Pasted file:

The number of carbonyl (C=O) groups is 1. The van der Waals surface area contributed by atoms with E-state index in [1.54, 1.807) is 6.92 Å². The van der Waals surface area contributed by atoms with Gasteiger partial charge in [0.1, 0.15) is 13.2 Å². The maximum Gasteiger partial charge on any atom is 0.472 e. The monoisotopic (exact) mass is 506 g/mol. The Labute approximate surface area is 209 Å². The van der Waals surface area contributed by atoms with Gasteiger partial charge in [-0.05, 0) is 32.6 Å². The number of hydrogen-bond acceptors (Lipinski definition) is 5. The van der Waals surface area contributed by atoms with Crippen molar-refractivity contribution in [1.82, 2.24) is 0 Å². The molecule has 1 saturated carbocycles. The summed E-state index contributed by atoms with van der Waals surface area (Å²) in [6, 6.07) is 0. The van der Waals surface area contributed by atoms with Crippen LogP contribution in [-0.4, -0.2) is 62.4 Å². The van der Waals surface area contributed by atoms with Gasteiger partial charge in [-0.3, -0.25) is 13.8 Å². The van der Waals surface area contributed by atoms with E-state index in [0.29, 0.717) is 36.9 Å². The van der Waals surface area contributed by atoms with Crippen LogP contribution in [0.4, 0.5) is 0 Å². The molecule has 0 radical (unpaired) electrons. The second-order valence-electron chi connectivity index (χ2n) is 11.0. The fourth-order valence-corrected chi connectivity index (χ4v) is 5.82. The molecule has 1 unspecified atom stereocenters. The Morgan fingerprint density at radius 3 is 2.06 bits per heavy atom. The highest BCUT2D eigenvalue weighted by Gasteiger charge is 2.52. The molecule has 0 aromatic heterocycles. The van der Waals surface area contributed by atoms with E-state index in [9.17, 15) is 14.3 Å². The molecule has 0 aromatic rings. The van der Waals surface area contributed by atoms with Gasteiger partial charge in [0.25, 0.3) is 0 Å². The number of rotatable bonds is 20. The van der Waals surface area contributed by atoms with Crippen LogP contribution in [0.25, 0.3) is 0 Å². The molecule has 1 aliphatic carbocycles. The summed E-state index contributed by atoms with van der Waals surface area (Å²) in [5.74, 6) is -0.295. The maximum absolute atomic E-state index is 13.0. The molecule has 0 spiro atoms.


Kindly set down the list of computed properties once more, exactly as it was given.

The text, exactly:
The number of carbonyl (C=O) groups is 1. The van der Waals surface area contributed by atoms with E-state index in [1.54, 1.807) is 6.92 Å². The van der Waals surface area contributed by atoms with Gasteiger partial charge in [0.1, 0.15) is 13.2 Å². The maximum Gasteiger partial charge on any atom is 0.472 e. The monoisotopic (exact) mass is 506 g/mol. The Labute approximate surface area is 209 Å². The van der Waals surface area contributed by atoms with Gasteiger partial charge in [-0.05, 0) is 32.6 Å². The number of hydrogen-bond acceptors (Lipinski definition) is 5. The van der Waals surface area contributed by atoms with Crippen molar-refractivity contribution in [1.82, 2.24) is 0 Å². The molecule has 1 saturated carbocycles. The summed E-state index contributed by atoms with van der Waals surface area (Å²) in [6, 6.07) is 0. The van der Waals surface area contributed by atoms with Crippen LogP contribution in [-0.4, -0.2) is 62.4 Å². The van der Waals surface area contributed by atoms with Gasteiger partial charge in [-0.3, -0.25) is 13.8 Å². The van der Waals surface area contributed by atoms with E-state index in [0.29, 0.717) is 36.9 Å². The van der Waals surface area contributed by atoms with Crippen LogP contribution in [0.4, 0.5) is 0 Å². The molecule has 0 radical (unpaired) electrons. The second-order valence-electron chi connectivity index (χ2n) is 11.0. The fourth-order valence-corrected chi connectivity index (χ4v) is 5.82. The molecule has 1 unspecified atom stereocenters. The Morgan fingerprint density at radius 3 is 2.06 bits per heavy atom. The highest BCUT2D eigenvalue weighted by Gasteiger charge is 2.52. The molecule has 0 aromatic heterocycles. The van der Waals surface area contributed by atoms with E-state index in [9.17, 15) is 14.3 Å². The molecule has 0 aromatic rings. The van der Waals surface area contributed by atoms with Gasteiger partial charge in [0.25, 0.3) is 0 Å². The number of rotatable bonds is 20. The van der Waals surface area contributed by atoms with Crippen LogP contribution in [0.25, 0.3) is 0 Å². The molecule has 1 aliphatic carbocycles. The summed E-state index contributed by atoms with van der Waals surface area (Å²) in [5.74, 6) is -0.295. The maximum absolute atomic E-state index is 13.0. The molecule has 0 spiro atoms.